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Javert is the truly the best guy in Les Mis

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Voting Style: Open Point System: 7 Point
Started: 4/25/2014 Category: Entertainment
Updated: 7 years ago Status: Post Voting Period
Viewed: 2,099 times Debate No: 53383
Debate Rounds (3)
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(This argument only pertains to the movie adaptation of the musical, not the musical adaptation of the book)
Javert is truly the BEST guy in Les Mis.
Now, when I say "best" guy, I mean that while there are several "good guys" in the movie, Javert is the most good morally and ethically. Also "good", in this case, is measured in lack of bad deeds and not an abundance of good ones.
Also, when I say guy, I mean it literally. Javert is the most morally and ethically upstanding MALE in the movie.
Now for the actual debate...

To begin, Jean Valjean cannot be the most upstanding man ethically because he stole a loaf of bread. At this point, one might think, "Gee, you're being pretty strict. I mean, after all, he did it for his nephew." That's what Jean Valjean wants you to believe. Jean Valjean steals the bread and goes to jail, but instead of serving his time he tries to escape, just to selfishly save himself. He would have known the consequences. I mean, if you live in a world where stealing bread gets you five years in jail, you can only assume that trying to escape prison is a very bad idea. Jean Valjean knew this. The best thing for his nephew would be for him to stay in prison. Yet, he escapes and ends up with 14 more years to serve. Even then, he escapes justice and lies to everyone about his identity. He also only takes Cosette into his care because he feels guilty for negligently winding Fantine up in a prostitution ring. This is the same reason he saves Marius: he needs a way out of having to care for Cosette.
Marius is not exempt either, along with all of the other male revolutionaries. They commit treason! They prey on innocent people to achieve their goals by taking their furniture.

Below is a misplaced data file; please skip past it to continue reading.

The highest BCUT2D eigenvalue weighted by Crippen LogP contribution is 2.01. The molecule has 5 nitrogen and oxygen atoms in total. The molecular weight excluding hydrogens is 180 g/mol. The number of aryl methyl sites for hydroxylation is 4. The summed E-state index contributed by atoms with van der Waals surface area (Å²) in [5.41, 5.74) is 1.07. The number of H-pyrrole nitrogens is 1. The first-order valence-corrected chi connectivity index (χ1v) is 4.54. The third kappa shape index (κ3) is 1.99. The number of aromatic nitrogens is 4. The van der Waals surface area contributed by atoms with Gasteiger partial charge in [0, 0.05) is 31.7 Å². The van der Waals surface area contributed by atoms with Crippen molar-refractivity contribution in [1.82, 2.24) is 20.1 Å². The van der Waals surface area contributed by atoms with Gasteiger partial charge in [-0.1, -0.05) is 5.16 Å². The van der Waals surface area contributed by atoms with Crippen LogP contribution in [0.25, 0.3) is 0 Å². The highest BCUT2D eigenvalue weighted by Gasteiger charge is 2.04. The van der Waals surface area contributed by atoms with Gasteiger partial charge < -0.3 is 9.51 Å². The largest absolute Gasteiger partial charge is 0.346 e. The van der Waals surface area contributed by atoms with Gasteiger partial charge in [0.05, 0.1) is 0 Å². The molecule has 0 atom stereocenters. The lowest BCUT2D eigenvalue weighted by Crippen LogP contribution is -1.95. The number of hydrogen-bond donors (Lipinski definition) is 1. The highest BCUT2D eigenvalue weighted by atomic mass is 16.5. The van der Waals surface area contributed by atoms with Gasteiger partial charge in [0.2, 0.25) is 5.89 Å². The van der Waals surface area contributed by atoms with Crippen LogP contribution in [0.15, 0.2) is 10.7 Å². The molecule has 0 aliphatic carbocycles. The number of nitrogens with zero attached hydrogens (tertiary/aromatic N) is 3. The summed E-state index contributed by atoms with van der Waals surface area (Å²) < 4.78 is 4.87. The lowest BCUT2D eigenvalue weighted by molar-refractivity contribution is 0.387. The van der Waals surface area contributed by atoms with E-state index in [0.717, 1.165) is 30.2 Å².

Javert, however, is just doing his job. He keeps the peace, never kills anyone, and actually gives Valjean a chance at redemption (insofar as he is able) by providing parole for him.


First off, Jean Valjean did not steal bread and attempt to escape out of selfishness, but rather out of selflessness for his sister. He kept his past secret out of necessity. His attempt at the loaf of bread was for his starving family and if people knew only of his criminal record, they would get the wrong idea about who he was. His biggest fault was to steal the silver from the priest. Valjean has greater moral value than Javert, while Javert has greater ethical value. Assuming that ethics and morals themselves have equal value, this puts them tied (and thus, making such an assumption, Javert is not the best guy in Les Miserables).

Enjolras and Marius both have immoral intentions, however are irrational and irresponsible. This speaks for all the students at the June Revolution.

Now to break down Javert. He is devoted to the law and believes he is truly doing the right thing in committing himself in absolution to it. He does, however, make preconceptions without investigating the matter properly when he suspects Valjean (as the mayor) of being Valjean. The other man simply had a brand on his chest and Javert should have made sure the mayor wasn't Valjean instead of backing off the investigation due to his high status and a small amount of evidence of the contrary. Also, Javert disguised himself as the enemy and went behind their lines as a friend, a crime in every conflict and a violation of every principle of ethics that he stood by so firmly. Lastly Javert, in the final moments, deserted his absolute devotion to the law and let Valjean the criminal and Marius the revolutionary go. When he is ethically solid, he is morally lacking, and when he embraces morality, he loses his ethical value.

The Priest is the only Character to show unflinching morality and ethics by offering the stranger bread, and then altering the destructive path that he was headed and rectify his life.

Priest - 10
Valjean - 7
Javert - 7
Students - 2
Inkeeper - 0
Debate Round No. 1